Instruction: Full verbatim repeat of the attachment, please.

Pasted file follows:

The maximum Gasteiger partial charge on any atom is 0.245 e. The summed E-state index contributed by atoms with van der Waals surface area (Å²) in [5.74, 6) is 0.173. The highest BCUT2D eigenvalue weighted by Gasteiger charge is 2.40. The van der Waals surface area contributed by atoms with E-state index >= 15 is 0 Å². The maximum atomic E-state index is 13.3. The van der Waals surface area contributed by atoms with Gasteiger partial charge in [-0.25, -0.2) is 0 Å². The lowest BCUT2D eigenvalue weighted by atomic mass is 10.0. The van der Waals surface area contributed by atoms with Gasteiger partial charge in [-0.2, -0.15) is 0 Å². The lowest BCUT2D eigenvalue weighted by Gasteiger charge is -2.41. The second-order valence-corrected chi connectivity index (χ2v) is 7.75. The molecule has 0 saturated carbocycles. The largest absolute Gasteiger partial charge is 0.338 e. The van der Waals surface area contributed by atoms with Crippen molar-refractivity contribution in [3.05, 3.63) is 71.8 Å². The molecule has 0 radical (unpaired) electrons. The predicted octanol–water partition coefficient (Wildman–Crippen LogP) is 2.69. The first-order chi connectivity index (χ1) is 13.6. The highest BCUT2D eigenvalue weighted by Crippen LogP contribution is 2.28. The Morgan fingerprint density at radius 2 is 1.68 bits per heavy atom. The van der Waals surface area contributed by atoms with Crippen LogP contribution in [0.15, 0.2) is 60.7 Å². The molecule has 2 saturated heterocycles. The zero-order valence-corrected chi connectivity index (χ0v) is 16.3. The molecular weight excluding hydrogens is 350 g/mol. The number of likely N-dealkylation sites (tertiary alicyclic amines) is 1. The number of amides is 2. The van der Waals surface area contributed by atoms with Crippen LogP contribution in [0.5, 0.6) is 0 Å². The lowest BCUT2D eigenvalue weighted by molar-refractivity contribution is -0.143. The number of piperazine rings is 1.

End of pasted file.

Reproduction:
The maximum Gasteiger partial charge on any atom is 0.245 e. The summed E-state index contributed by atoms with van der Waals surface area (Å²) in [5.74, 6) is 0.173. The highest BCUT2D eigenvalue weighted by Gasteiger charge is 2.40. The van der Waals surface area contributed by atoms with E-state index >= 15 is 0 Å². The maximum atomic E-state index is 13.3. The van der Waals surface area contributed by atoms with Gasteiger partial charge in [-0.25, -0.2) is 0 Å². The lowest BCUT2D eigenvalue weighted by atomic mass is 10.0. The van der Waals surface area contributed by atoms with Gasteiger partial charge in [-0.2, -0.15) is 0 Å². The lowest BCUT2D eigenvalue weighted by Gasteiger charge is -2.41. The second-order valence-corrected chi connectivity index (χ2v) is 7.75. The molecule has 0 saturated carbocycles. The largest absolute Gasteiger partial charge is 0.338 e. The van der Waals surface area contributed by atoms with Crippen molar-refractivity contribution in [3.05, 3.63) is 71.8 Å². The molecule has 0 radical (unpaired) electrons. The predicted octanol–water partition coefficient (Wildman–Crippen LogP) is 2.69. The first-order chi connectivity index (χ1) is 13.6. The highest BCUT2D eigenvalue weighted by Crippen LogP contribution is 2.28. The Morgan fingerprint density at radius 2 is 1.68 bits per heavy atom. The van der Waals surface area contributed by atoms with Crippen LogP contribution in [0.15, 0.2) is 60.7 Å². The molecule has 2 saturated heterocycles. The zero-order valence-corrected chi connectivity index (χ0v) is 16.3. The molecular weight excluding hydrogens is 350 g/mol. The number of likely N-dealkylation sites (tertiary alicyclic amines) is 1. The number of amides is 2. The van der Waals surface area contributed by atoms with Crippen LogP contribution in [0.5, 0.6) is 0 Å². The lowest BCUT2D eigenvalue weighted by molar-refractivity contribution is -0.143. The number of piperazine rings is 1.